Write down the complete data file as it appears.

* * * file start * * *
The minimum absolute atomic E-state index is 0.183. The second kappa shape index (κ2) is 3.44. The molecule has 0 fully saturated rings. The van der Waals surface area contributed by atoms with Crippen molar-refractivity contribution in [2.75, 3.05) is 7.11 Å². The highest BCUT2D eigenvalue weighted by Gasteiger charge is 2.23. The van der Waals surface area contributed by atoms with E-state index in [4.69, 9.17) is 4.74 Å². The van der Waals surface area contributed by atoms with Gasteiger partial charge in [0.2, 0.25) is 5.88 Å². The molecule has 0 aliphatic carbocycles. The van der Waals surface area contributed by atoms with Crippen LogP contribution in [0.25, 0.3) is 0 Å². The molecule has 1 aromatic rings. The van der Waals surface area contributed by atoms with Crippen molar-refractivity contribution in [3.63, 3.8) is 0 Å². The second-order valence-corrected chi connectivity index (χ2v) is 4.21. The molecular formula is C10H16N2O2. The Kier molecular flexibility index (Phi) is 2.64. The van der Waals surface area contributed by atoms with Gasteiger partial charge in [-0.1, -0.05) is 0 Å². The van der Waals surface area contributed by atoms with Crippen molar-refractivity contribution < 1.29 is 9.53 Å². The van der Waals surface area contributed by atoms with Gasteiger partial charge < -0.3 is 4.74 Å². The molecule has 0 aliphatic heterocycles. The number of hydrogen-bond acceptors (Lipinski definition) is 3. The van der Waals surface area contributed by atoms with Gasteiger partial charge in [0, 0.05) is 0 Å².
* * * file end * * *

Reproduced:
The minimum absolute atomic E-state index is 0.183. The second kappa shape index (κ2) is 3.44. The molecule has 0 fully saturated rings. The van der Waals surface area contributed by atoms with Crippen molar-refractivity contribution in [2.75, 3.05) is 7.11 Å². The highest BCUT2D eigenvalue weighted by Gasteiger charge is 2.23. The van der Waals surface area contributed by atoms with E-state index in [4.69, 9.17) is 4.74 Å². The van der Waals surface area contributed by atoms with Gasteiger partial charge in [0.2, 0.25) is 5.88 Å². The molecule has 0 aliphatic carbocycles. The van der Waals surface area contributed by atoms with Crippen LogP contribution in [0.25, 0.3) is 0 Å². The molecule has 1 aromatic rings. The van der Waals surface area contributed by atoms with Crippen molar-refractivity contribution in [3.63, 3.8) is 0 Å². The second-order valence-corrected chi connectivity index (χ2v) is 4.21. The molecular formula is C10H16N2O2. The Kier molecular flexibility index (Phi) is 2.64. The van der Waals surface area contributed by atoms with Gasteiger partial charge in [-0.1, -0.05) is 0 Å². The van der Waals surface area contributed by atoms with Crippen molar-refractivity contribution < 1.29 is 9.53 Å². The van der Waals surface area contributed by atoms with Gasteiger partial charge < -0.3 is 4.74 Å². The molecule has 0 aliphatic heterocycles. The number of hydrogen-bond acceptors (Lipinski definition) is 3. The van der Waals surface area contributed by atoms with Gasteiger partial charge in [0, 0.05) is 0 Å².